Mitt Romney, Paul Ryan, and the current crop of Tea Party Republicans have very little in common with Ayn Rand. Even their Economic Philosophy is antithetical to Objectivist Philosophy as they want the Government to “actively support” Corporations.

  3. Mark Ledbetter says:

    No, economics is not yoga (actually maybe it is, but that's another story) but here at this yoga site we get lots of political solutions with little knowledge of how those solutions play out in the economy. So I'll jump in with a mini-economics lecture.

    Ryan and the Republicans are right on one thing. Spending has to be cut drastically to avoid a national financial collapse much greater than the recent banking sector collapse. But it can't be done without deep cuts to military spending, which they refuse to consider in their devotion to war and the military-industrial complex. Numbers don't lie. The bill is coming due. And the big three in over-promising and over-spending (soc sec, medicare-medicaid, military) WILL be attacked ruthlessly either by radical cuts, high inflation, or government default. There's no way around that economic reality and any of these three solutions (the only possible solutions) will inevitably hurt the poor. Neither party is actually willing to make significant cuts to soc.sec-medi-military (despite what Ryan says) or likely to default so a vote for either party is a vote for rising debt and high – maybe hyper – inflation. Inflation, btw, is a more damaging equivalent to radical cuts. It will cut the value of your money and push you into higher tax brackets even as it stifles the economy and kills jobs.

    Second point, the recent banking sector collapse was called a failure of lack of regulation and too much laissez faire by the mainstream press, and that charge gets repeated here. But in fact, the ONLY school of thought that consistently warned us of the impending collapse was the free market Austrian school. They knew it was coming, they knew why, and it wasn't because of too much free market. It was a clear and direct result of government interference in the market. Govt made loans easy by guaranteeing them and pushing interest rates low. They did that ostensibly to help the poor buy a house but in fact to help their cronies on Wall Street and in the banks, and themselves get reelected. Easy borrowing sent both debt and housing prices through the roof, a classic boom which, according to Austrian economics, always precedes the bust. When the bust came, everyone was surprised except the free market "Austrians." Boom and busts are not the creation of free markets. They are the result of malinvestments which arise when market signals are distorted by massive govt. intervention.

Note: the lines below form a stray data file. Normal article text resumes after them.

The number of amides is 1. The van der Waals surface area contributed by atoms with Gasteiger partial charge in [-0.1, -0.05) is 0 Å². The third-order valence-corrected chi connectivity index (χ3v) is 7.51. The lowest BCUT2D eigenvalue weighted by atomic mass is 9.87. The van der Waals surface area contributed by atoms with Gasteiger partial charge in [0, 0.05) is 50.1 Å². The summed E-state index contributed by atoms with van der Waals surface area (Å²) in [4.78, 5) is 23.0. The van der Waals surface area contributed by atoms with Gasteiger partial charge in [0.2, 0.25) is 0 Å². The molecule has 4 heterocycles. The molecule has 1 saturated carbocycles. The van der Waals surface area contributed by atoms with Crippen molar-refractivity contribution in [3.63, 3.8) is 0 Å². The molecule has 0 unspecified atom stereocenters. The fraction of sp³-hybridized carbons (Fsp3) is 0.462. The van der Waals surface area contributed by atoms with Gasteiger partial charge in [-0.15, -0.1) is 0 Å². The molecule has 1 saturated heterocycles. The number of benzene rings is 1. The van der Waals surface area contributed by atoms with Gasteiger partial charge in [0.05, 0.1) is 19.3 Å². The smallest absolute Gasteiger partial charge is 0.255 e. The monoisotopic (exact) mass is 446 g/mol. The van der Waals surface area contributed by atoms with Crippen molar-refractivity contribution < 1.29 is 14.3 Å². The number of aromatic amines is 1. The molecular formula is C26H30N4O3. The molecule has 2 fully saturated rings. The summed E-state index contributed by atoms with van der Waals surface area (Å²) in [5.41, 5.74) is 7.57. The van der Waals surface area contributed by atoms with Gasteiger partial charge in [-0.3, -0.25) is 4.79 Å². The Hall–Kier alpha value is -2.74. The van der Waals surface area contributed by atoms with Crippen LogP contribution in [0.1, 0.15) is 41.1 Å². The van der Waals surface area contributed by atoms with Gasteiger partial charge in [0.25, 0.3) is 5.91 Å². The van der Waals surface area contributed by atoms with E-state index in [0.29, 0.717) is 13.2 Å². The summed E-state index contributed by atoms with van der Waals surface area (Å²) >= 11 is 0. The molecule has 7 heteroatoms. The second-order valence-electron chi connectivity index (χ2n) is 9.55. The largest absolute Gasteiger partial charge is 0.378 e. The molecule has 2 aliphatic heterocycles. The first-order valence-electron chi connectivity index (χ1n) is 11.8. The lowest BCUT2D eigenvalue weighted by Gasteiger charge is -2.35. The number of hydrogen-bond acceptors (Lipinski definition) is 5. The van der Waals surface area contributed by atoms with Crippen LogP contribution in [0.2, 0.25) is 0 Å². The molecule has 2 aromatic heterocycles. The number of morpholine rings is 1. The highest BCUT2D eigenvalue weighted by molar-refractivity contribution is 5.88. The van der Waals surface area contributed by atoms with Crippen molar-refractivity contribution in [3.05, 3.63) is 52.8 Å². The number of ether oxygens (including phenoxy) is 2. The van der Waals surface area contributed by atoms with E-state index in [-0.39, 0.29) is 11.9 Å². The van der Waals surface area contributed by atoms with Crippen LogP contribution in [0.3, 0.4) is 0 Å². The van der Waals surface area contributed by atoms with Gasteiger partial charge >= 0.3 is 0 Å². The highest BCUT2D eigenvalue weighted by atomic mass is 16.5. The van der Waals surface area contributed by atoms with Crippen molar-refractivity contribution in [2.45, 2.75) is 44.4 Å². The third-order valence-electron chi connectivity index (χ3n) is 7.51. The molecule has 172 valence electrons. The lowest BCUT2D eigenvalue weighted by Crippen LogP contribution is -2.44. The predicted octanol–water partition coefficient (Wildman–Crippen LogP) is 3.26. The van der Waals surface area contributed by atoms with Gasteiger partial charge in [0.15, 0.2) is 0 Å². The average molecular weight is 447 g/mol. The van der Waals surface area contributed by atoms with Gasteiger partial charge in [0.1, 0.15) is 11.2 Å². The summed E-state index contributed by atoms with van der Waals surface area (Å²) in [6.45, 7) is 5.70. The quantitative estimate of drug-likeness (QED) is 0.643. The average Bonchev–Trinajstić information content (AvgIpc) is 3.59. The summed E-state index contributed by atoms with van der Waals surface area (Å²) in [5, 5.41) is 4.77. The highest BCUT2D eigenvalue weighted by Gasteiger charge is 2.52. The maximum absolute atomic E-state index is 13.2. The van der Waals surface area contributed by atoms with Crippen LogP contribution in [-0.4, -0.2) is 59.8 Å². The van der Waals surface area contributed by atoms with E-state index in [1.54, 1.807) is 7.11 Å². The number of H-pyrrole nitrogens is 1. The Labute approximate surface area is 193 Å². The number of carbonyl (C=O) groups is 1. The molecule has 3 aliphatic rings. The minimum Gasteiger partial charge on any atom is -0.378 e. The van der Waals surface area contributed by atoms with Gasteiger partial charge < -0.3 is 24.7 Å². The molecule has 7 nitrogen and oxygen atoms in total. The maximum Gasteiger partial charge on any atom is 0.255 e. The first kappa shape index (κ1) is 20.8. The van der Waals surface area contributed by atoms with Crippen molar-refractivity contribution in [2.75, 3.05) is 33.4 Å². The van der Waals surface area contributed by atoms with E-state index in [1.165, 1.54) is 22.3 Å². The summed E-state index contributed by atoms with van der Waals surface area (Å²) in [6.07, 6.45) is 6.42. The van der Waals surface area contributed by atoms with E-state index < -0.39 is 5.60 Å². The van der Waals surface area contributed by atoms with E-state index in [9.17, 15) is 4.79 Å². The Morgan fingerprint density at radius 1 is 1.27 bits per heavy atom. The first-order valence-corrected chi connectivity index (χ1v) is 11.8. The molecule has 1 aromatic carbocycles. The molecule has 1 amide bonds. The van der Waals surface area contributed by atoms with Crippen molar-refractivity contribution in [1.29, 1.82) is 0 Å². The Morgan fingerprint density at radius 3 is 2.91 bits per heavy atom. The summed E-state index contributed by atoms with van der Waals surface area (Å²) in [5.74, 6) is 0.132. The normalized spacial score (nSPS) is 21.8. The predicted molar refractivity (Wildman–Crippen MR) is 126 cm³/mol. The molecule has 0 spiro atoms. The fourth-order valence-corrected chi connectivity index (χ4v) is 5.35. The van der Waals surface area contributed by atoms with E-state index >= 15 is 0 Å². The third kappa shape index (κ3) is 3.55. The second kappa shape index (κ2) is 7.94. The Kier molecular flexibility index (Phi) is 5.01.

4. Neil says:

    To support those who don't support themselves will to cost somebody sometime. The government borrows (prints) it and charges it to the people to be paid for in the future – $16 trillion and counting. It has to, and will, stop sooner or later.

  5. Everyman says:

    Atlas Shrugged Part 2 will be in theaters October 12th, 2012.

  6. Mark Ledbetter says:

    Scary number! But I've recently read, that number doesn't include unfunded mandates, ie, money promised to us in the future (soc sec, medicare-caid etc) but not covered by any kind of funding. Depending on who's counting, it's something between 60 and 220 trillion! Makes the 16 look like chicken feed. Meanwhile, both parties keep promising more and promising we won't have to pay.

  7. @fuguewriter says:

    The author is completely in error in statements like these: "the poor are basically lazy dullards who deserve their lot in life. " This is nonsense! Her ultimate villain is a corporate President (and worthless heir) and her ultimate hero is a minimum-wage guy from the heartland. She respected hard working people on all levels of ability and wanted everyone free. She didn't believe in classes or passively accepting fate. She has some very lovingly-drawn lower-class guys. Please read her with fresh eyes.

    "Actually, they deserve worse, if only the government would get out of the way and stop propping them up with hand-outs." Absolutely false. She said they deserved better than the government destroying the economy and causing mass misery and (toward the end of "Atlas") starvation. She depicts the poor suffering – which she witnessed herself in the USSR, when she was utterly destitute and starving.

  8. sam says:

    Your exactly right, the author is coming from the standpoint that government has to support the poor or else they will not survive. Which is obviously totally false.

  9. […] Obama: Well, you’d have to ask Paul Ryan what that means to him. Ayn Rand is one of those things that a lot of us, when we were 17 or 18 and feeling misunderstood, we’d […]